The first women parliamentary candidates built on the suffrage campaigners’ argument that there was a distinctive woman’s point of view that needed to be represented at Westminster by women

Early women parliamentary candidates found it harder to make unique appeals to represent the ‘woman’s point of view’ over time because of increasing national control over campaigning, a new study shows.

The increasing trend for men to present themselves as diligent workers for their constituents’ welfare and keen supporters for social reform also meant they challenged the idea that only female politicians could represent their sex properly in parliament, researchers have found.

The first women parliamentary candidates built on the suffrage campaigners’ argument that there was a distinctive woman’s point of view that needed to be represented at Westminster by women. These pioneers tended to place a great deal of emphasis on their independence.

But from the late 1920s onwards it became increasingly common for women candidates to instead focus on outlining key points from party manifestos in their election literature. The growing influence of Labour meant that all parties encouraged their candidates to focus on promoting their programmes.

Lisa Berry Waite, Records Specialist at The National Archives who completed her PhD at the University of Exeter, and David Thackeray, from the University of Exeter, studied the surviving election addresses of early women parliamentary candidates. They also examined surveys by Mass Observation (MO), a social investigation organisation, who asked voters from 1938 onwards how they felt about having a female MP and did detailed fieldwork in areas with women politicians.

The public told surveyors female politicians should be knowledgeable about issues related to the home, welfare, and social services and be able to uphold the ‘woman’s point of view’ at Westminster.

Mass Observation’s surveys showed there was little overt hostility to female politicians, but only 21 of the 127 women who stood at the 1950 election were victorious. It was not until the 1987 general election that women made up more than five per cent of British MPs.

Dr Berry-Waite said: “In the early years after women gained the right to stand for parliament they often based their campaigns around the claim that the ‘woman’s point of view’ needed to be better represented by having more female MPs at Westminster. This became less common over time as electoral politics became more programmatic, especially among Labour politicians.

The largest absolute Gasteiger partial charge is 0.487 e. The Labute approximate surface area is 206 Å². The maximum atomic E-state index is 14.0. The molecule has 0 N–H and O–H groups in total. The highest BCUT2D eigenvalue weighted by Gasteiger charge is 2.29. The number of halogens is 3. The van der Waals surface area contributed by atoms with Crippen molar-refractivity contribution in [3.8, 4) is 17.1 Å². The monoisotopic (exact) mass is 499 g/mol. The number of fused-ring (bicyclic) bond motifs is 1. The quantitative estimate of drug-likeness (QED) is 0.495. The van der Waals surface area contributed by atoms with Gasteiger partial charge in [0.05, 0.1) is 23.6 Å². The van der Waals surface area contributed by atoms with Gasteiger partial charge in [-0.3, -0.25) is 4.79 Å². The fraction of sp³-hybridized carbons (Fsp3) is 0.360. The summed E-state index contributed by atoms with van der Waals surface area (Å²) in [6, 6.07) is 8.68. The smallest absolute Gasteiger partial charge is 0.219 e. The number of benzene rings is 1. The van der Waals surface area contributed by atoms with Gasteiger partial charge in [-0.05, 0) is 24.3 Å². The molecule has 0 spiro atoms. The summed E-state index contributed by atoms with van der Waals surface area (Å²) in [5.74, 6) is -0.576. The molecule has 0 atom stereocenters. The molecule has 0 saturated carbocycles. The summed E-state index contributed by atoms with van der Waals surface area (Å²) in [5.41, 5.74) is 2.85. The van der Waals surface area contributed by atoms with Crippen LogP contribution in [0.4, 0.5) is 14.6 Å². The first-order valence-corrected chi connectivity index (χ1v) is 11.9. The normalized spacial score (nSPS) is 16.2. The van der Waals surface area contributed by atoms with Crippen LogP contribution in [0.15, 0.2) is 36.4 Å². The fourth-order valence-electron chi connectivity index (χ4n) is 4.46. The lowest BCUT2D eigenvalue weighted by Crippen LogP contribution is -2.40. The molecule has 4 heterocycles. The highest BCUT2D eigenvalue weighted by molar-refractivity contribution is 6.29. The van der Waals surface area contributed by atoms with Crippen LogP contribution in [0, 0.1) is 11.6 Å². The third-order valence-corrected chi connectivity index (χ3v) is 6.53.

“By the 1940s it had become more difficult for individual female candidates to develop a distinct and electorally compelling claim to represent the ‘woman’s point of view’ in parliament should they have wished to do so. Many people Mass Observation surveyed claimed that the most effective way to ensure effective welfare provision and social services was to vote for the party with the best programme.”

After 1918 the written election address – sent free to every home – became the key document in local campaigning. Female politicians used their addresses to highlight their expertise and argue that the ‘woman’s point of view’ needed to be better represented at Westminster. During the 1922, 1923, and 1924 general elections female candidates were twice as likely to refer to ‘women’s issues’ as their male opponents.

The significance of the election address in relation to the party manifesto gradually declined as the latter became increasingly central to notions of a government’s mandate. As politics grew more programmatic, election addresses became increasingly standardised in format, often drawing on material produced by central office and mimicking the language of party manifestos. This made it less likely for female candidates to make unique claims to represent the ‘woman’s point of view’ and in any case many candidates focused largely on outlining their party programme, downplaying the importance of their gender.

There were differences between the parties, however. Conservative women such as Nancy Astor, Thelma Cazalet and the Duchess of Atholl proved more reluctant than Labour candidates in the 1920s and 1930s to focus on outlining party programmes.

From the early 1920s onwards several male candidates sought to develop their own credentials as keen social reformers and ‘family men’, with some picturing themselves with their children in their election addresses. This was a tactic often employed by Conservative and Liberal candidates keen to imply that their Socialist opponents threatened the safety of the home. The growth of programmatic politics was advantageous for male candidates who could claim that the most effective way to further ‘women’s interests’ was to vote for the party with the best manifesto. In 1929 several male Labour candidates included nearly identical paragraphs in their election addresses, with the subheading ‘Labour’s Appeal to Women’ with copy presumably provided by central office.

And yet, the difficulties which female candidates faced in arguing that women’s representation at Westminster should be significantly expanded were a product of the particular political circumstances which Britain faced during the early decades of mass democracy. By the 1940s and 1950s programmatic politics had triumphed with the advent of the modern welfare state.

From the 1960s onwards earlier paternalistic codes of political leadership came under challenge in Britain as well as other parts of western Europe. Growing frustrations with the records of the two main parties in government led to breakthroughs by challenger parties such as the Liberals and Scottish National Party (SNP). These challengers focused more on community politics and the personalities of individual candidates than national programmes for government. Women such as Winnie Ewing, the Scottish nationalist, became important torchbearers for these new movements.